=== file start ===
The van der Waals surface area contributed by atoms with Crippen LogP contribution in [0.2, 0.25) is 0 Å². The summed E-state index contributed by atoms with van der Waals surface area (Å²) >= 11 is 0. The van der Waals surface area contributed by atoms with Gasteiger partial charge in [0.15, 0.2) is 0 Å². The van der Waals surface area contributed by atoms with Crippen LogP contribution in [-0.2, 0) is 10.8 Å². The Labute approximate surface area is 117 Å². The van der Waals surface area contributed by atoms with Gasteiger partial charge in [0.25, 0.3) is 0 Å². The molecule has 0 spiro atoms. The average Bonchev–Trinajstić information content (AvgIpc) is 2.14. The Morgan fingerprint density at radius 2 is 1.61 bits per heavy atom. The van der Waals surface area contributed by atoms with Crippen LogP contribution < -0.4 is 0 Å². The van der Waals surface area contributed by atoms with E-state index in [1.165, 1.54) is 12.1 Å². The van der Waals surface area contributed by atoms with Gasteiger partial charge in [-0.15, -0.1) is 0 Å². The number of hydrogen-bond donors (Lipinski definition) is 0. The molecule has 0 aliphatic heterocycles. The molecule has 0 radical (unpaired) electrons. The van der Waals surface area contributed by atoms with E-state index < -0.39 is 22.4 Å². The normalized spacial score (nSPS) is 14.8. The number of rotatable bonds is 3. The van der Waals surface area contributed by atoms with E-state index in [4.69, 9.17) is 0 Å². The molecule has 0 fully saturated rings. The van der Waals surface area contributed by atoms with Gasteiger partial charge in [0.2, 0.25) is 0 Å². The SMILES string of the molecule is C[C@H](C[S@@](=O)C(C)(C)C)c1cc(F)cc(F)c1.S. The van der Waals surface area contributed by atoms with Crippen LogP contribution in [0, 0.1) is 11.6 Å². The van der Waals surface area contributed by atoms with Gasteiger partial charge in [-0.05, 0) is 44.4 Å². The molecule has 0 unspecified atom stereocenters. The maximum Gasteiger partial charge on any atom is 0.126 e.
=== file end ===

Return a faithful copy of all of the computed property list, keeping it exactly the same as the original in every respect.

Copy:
The van der Waals surface area contributed by atoms with Crippen LogP contribution in [0.2, 0.25) is 0 Å². The summed E-state index contributed by atoms with van der Waals surface area (Å²) >= 11 is 0. The van der Waals surface area contributed by atoms with Gasteiger partial charge in [0.15, 0.2) is 0 Å². The van der Waals surface area contributed by atoms with Crippen LogP contribution in [-0.2, 0) is 10.8 Å². The Labute approximate surface area is 117 Å². The van der Waals surface area contributed by atoms with Gasteiger partial charge in [0.25, 0.3) is 0 Å². The molecule has 0 spiro atoms. The average Bonchev–Trinajstić information content (AvgIpc) is 2.14. The Morgan fingerprint density at radius 2 is 1.61 bits per heavy atom. The van der Waals surface area contributed by atoms with Crippen LogP contribution < -0.4 is 0 Å². The van der Waals surface area contributed by atoms with E-state index in [1.165, 1.54) is 12.1 Å². The van der Waals surface area contributed by atoms with Gasteiger partial charge in [-0.15, -0.1) is 0 Å². The number of hydrogen-bond donors (Lipinski definition) is 0. The molecule has 0 aliphatic heterocycles. The molecule has 0 radical (unpaired) electrons. The van der Waals surface area contributed by atoms with E-state index < -0.39 is 22.4 Å². The normalized spacial score (nSPS) is 14.8. The number of rotatable bonds is 3. The van der Waals surface area contributed by atoms with E-state index in [4.69, 9.17) is 0 Å². The molecule has 0 fully saturated rings. The van der Waals surface area contributed by atoms with Gasteiger partial charge in [0.2, 0.25) is 0 Å². The SMILES string of the molecule is C[C@H](C[S@@](=O)C(C)(C)C)c1cc(F)cc(F)c1.S. The van der Waals surface area contributed by atoms with Crippen LogP contribution in [0, 0.1) is 11.6 Å². The van der Waals surface area contributed by atoms with Gasteiger partial charge in [-0.05, 0) is 44.4 Å². The molecule has 0 unspecified atom stereocenters. The maximum Gasteiger partial charge on any atom is 0.126 e.